Both adult criminal defendants and juveniles facing delinquency proceedings have the right to compulsory process to secure witnesses on their behalf. In practical terms, this means that a juvenile in a delinquency proceeding has the right to subpoena witnesses to testify at the hearing. If a witness who has been subpoenaed fails to appear, the court can take action to secure that witness’s presence.
The Right to Remain Silent
Even though a juvenile delinquency hearing is not technically a criminal proceeding, the Fifth Amendment right against self-incrimination applies. That is because the right relates to the substance of the testimony and not to the type of proceeding. In fact, a person – adult or juvenile – can claim the Fifth Amendment right against self-incrimination even in a civil proceeding such as a personal injury case if the testimony might tend to incriminate them.
Do Adults Have Constitutional Rights that Juveniles Do Not?
There are two key constitutional rights that apply in adult criminal proceedings and do not apply in juvenile delinquency proceedings. Both have to do with the trial.
First, a juvenile does not have a right to a public trial. While adults are constitutionally entitled to a public trial to help ensure that they are treated fairly, juvenile proceedings are typically confidential and courtrooms are typically closed during juvenile adjudication hearings.
Second, a juvenile is not entitled to a trial by jury. The reasoning behind not extending this right to juveniles is that juvenile proceedings are not, and are not intended to be, fully adversary proceedings like adult criminal trials. The United States Supreme Court has reasoned that a right to trial by jury might change the nature of juvenile proceedings from a more informal and protective proceeding to a fully adversarial one.
What Rights Does a Juvenile Tried as an Adult Have?
A juvenile who is tried as an adult, in the adult criminal court system, has all of the same constitutional rights as an adult would.
Protecting Your Child in Florida Juvenile Delinquency Proceedings
Knowing your child’s constitutional rights in a Florida juvenile delinquency proceeding is the first step toward protecting your child. However, if you are like most parents, you do not know exactly when and how to invoke those rights or how to ensure that they are respected. An experienced Florida juvenile criminal defense attorney can be your best resource.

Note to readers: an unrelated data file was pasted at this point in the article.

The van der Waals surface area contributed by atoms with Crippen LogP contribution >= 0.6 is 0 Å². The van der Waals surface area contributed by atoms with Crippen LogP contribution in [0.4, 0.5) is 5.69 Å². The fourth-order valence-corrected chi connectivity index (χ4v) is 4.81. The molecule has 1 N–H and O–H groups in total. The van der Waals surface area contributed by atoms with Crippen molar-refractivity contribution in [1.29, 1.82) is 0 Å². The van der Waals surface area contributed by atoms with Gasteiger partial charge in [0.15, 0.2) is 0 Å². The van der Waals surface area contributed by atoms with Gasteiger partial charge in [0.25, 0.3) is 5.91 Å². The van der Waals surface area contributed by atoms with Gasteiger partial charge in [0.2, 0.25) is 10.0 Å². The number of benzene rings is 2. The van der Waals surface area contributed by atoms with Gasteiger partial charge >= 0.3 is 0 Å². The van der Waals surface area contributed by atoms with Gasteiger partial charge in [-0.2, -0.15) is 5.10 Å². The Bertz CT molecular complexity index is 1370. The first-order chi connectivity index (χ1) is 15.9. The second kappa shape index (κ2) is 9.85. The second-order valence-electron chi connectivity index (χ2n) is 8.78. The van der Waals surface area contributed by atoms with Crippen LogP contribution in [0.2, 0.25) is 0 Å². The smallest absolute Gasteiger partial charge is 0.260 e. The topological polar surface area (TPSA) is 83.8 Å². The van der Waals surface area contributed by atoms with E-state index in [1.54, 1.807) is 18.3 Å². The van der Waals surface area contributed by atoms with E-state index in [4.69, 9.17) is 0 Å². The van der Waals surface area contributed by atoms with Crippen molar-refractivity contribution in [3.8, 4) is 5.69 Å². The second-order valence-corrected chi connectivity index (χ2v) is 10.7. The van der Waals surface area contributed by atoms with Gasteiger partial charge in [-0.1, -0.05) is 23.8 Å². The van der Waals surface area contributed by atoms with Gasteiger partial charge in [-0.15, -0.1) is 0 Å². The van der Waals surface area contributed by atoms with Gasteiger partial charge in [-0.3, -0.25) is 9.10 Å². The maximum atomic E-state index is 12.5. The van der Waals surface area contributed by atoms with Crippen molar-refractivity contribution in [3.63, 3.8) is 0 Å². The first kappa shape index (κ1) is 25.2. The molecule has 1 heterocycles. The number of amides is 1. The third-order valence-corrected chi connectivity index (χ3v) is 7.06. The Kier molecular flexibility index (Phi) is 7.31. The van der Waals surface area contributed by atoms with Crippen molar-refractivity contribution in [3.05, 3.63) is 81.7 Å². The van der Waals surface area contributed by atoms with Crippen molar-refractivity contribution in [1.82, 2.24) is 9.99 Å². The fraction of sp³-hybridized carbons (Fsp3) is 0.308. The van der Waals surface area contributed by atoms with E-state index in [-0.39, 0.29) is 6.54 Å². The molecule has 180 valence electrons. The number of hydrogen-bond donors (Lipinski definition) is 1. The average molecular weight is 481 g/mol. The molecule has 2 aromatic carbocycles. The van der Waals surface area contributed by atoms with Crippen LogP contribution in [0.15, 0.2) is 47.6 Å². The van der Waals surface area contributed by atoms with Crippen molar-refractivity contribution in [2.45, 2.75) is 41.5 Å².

The earlier in the process you speak with a juvenile defense lawyer, the better your opportunity to fully protect your child’s rights and build the foundation for the best possible outcome for your child.
Jacksonville attorney Matthew Lufrano has extensive experience in both adult criminal proceedings and juvenile delinquency proceedings in Florida. This depth of experience in both systems allows Mr. Lufrano to protect your child’s rights and guide you through navigating the system whether your child is ultimately tried as a juvenile or as an adult.
To learn more about how Lufrano Law can help if your child has been alleged delinquent or charged with a crime as an adult, call 904-513-3905 right now, or fill out the contact form on this website.
Since graduating from law school and passing the Bar Exam in 2009, Matthew Lufrano has practiced exclusively as a criminal defense attorney and his sole focus has been defending the rights of the accused. As a defense attorney, Mr. Lufrano has tried 75 jury trials to verdict and in 2017 the Florida Bar recognized Mr. Lufrano as a Board Certified Expert in Criminal Trial Law. Today Mr. Lufrano not only owns and operates Lufrano Legal, P.A., but he also serves as the President for Jacksonville’s local chapter of the Florida Association of Criminal Defense Lawyers.